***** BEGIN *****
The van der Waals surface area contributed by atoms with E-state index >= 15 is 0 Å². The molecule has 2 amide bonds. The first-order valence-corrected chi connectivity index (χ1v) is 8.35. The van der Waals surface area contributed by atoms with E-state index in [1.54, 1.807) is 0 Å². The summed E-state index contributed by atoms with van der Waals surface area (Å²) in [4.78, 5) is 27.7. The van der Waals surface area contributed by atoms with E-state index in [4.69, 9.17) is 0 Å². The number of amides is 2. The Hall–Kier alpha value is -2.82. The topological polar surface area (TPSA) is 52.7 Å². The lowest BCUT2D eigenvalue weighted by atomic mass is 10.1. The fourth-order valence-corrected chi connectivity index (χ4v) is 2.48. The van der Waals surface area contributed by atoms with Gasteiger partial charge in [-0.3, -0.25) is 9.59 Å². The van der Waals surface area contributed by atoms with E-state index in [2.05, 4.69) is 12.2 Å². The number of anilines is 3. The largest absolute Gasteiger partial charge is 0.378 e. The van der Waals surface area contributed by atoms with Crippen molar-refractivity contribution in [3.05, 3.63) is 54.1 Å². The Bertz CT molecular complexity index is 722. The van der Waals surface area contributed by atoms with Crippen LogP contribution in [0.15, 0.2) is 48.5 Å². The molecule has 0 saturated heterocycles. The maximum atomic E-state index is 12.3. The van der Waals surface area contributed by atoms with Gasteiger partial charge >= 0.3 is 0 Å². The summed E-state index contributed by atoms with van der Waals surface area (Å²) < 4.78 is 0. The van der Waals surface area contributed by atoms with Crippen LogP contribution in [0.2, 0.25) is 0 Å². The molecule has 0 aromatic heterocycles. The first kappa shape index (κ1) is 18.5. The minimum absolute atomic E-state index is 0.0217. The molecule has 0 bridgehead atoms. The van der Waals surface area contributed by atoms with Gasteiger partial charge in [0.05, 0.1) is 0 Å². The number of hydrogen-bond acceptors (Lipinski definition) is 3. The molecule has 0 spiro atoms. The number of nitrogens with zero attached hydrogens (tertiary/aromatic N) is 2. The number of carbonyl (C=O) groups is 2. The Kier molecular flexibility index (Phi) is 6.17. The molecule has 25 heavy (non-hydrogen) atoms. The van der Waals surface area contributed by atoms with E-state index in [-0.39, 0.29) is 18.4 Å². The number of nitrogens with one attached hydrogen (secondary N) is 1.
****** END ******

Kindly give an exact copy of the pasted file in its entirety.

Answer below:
The van der Waals surface area contributed by atoms with E-state index >= 15 is 0 Å². The molecule has 2 amide bonds. The first-order valence-corrected chi connectivity index (χ1v) is 8.35. The van der Waals surface area contributed by atoms with E-state index in [1.54, 1.807) is 0 Å². The summed E-state index contributed by atoms with van der Waals surface area (Å²) in [4.78, 5) is 27.7. The van der Waals surface area contributed by atoms with E-state index in [4.69, 9.17) is 0 Å². The number of amides is 2. The Hall–Kier alpha value is -2.82. The topological polar surface area (TPSA) is 52.7 Å². The lowest BCUT2D eigenvalue weighted by atomic mass is 10.1. The fourth-order valence-corrected chi connectivity index (χ4v) is 2.48. The van der Waals surface area contributed by atoms with Gasteiger partial charge in [-0.3, -0.25) is 9.59 Å². The van der Waals surface area contributed by atoms with E-state index in [2.05, 4.69) is 12.2 Å². The number of anilines is 3. The largest absolute Gasteiger partial charge is 0.378 e. The van der Waals surface area contributed by atoms with Crippen molar-refractivity contribution in [3.05, 3.63) is 54.1 Å². The Bertz CT molecular complexity index is 722. The van der Waals surface area contributed by atoms with Crippen LogP contribution in [0.15, 0.2) is 48.5 Å². The molecule has 0 saturated heterocycles. The maximum atomic E-state index is 12.3. The van der Waals surface area contributed by atoms with Gasteiger partial charge >= 0.3 is 0 Å². The summed E-state index contributed by atoms with van der Waals surface area (Å²) < 4.78 is 0. The van der Waals surface area contributed by atoms with Crippen LogP contribution in [0.2, 0.25) is 0 Å². The molecule has 0 aromatic heterocycles. The first kappa shape index (κ1) is 18.5. The minimum absolute atomic E-state index is 0.0217. The molecule has 0 bridgehead atoms. The van der Waals surface area contributed by atoms with Gasteiger partial charge in [0.05, 0.1) is 0 Å². The number of hydrogen-bond acceptors (Lipinski definition) is 3. The molecule has 0 spiro atoms. The number of nitrogens with zero attached hydrogens (tertiary/aromatic N) is 2. The number of carbonyl (C=O) groups is 2. The Kier molecular flexibility index (Phi) is 6.17. The molecule has 25 heavy (non-hydrogen) atoms. The van der Waals surface area contributed by atoms with E-state index in [-0.39, 0.29) is 18.4 Å². The number of nitrogens with one attached hydrogen (secondary N) is 1.